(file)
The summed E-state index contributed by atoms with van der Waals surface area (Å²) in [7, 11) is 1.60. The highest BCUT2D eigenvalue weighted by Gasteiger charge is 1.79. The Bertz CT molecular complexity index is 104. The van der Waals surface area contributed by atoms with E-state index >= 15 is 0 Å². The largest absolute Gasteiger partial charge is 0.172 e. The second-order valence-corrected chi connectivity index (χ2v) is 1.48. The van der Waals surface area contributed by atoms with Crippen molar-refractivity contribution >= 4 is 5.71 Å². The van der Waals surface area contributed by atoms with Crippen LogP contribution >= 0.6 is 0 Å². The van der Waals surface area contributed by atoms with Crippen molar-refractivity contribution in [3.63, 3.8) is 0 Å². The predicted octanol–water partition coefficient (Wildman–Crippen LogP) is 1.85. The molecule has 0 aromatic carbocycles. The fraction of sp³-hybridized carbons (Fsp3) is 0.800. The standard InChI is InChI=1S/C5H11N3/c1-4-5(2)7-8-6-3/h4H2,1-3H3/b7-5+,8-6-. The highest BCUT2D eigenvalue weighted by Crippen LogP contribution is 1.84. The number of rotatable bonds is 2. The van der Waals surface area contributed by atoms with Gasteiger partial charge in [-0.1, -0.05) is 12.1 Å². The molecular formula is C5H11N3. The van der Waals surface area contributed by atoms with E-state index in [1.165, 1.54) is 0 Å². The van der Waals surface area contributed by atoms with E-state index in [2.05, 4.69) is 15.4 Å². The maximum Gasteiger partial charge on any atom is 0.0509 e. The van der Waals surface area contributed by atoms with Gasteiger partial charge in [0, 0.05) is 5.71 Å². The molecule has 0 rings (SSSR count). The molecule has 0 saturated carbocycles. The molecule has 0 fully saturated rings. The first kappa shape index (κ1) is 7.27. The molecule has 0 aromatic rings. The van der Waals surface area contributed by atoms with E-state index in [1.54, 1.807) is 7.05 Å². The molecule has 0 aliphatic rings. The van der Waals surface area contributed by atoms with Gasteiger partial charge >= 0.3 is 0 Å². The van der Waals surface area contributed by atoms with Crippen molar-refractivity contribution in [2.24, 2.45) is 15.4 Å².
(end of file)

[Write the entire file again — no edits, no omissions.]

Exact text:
The summed E-state index contributed by atoms with van der Waals surface area (Å²) in [7, 11) is 1.60. The highest BCUT2D eigenvalue weighted by Gasteiger charge is 1.79. The Bertz CT molecular complexity index is 104. The van der Waals surface area contributed by atoms with E-state index >= 15 is 0 Å². The largest absolute Gasteiger partial charge is 0.172 e. The second-order valence-corrected chi connectivity index (χ2v) is 1.48. The van der Waals surface area contributed by atoms with Crippen molar-refractivity contribution >= 4 is 5.71 Å². The van der Waals surface area contributed by atoms with Crippen LogP contribution >= 0.6 is 0 Å². The van der Waals surface area contributed by atoms with Crippen molar-refractivity contribution in [3.63, 3.8) is 0 Å². The predicted octanol–water partition coefficient (Wildman–Crippen LogP) is 1.85. The molecule has 0 aromatic carbocycles. The fraction of sp³-hybridized carbons (Fsp3) is 0.800. The standard InChI is InChI=1S/C5H11N3/c1-4-5(2)7-8-6-3/h4H2,1-3H3/b7-5+,8-6-. The highest BCUT2D eigenvalue weighted by Crippen LogP contribution is 1.84. The number of rotatable bonds is 2. The van der Waals surface area contributed by atoms with Gasteiger partial charge in [-0.1, -0.05) is 12.1 Å². The molecular formula is C5H11N3. The van der Waals surface area contributed by atoms with E-state index in [1.165, 1.54) is 0 Å². The van der Waals surface area contributed by atoms with E-state index in [2.05, 4.69) is 15.4 Å². The maximum Gasteiger partial charge on any atom is 0.0509 e. The van der Waals surface area contributed by atoms with Gasteiger partial charge in [0, 0.05) is 5.71 Å². The molecule has 0 rings (SSSR count). The molecule has 0 saturated carbocycles. The molecule has 0 fully saturated rings. The first kappa shape index (κ1) is 7.27. The molecule has 0 aromatic rings. The van der Waals surface area contributed by atoms with E-state index in [1.54, 1.807) is 7.05 Å². The molecule has 0 aliphatic rings. The van der Waals surface area contributed by atoms with Gasteiger partial charge >= 0.3 is 0 Å². The van der Waals surface area contributed by atoms with Crippen molar-refractivity contribution in [2.24, 2.45) is 15.4 Å².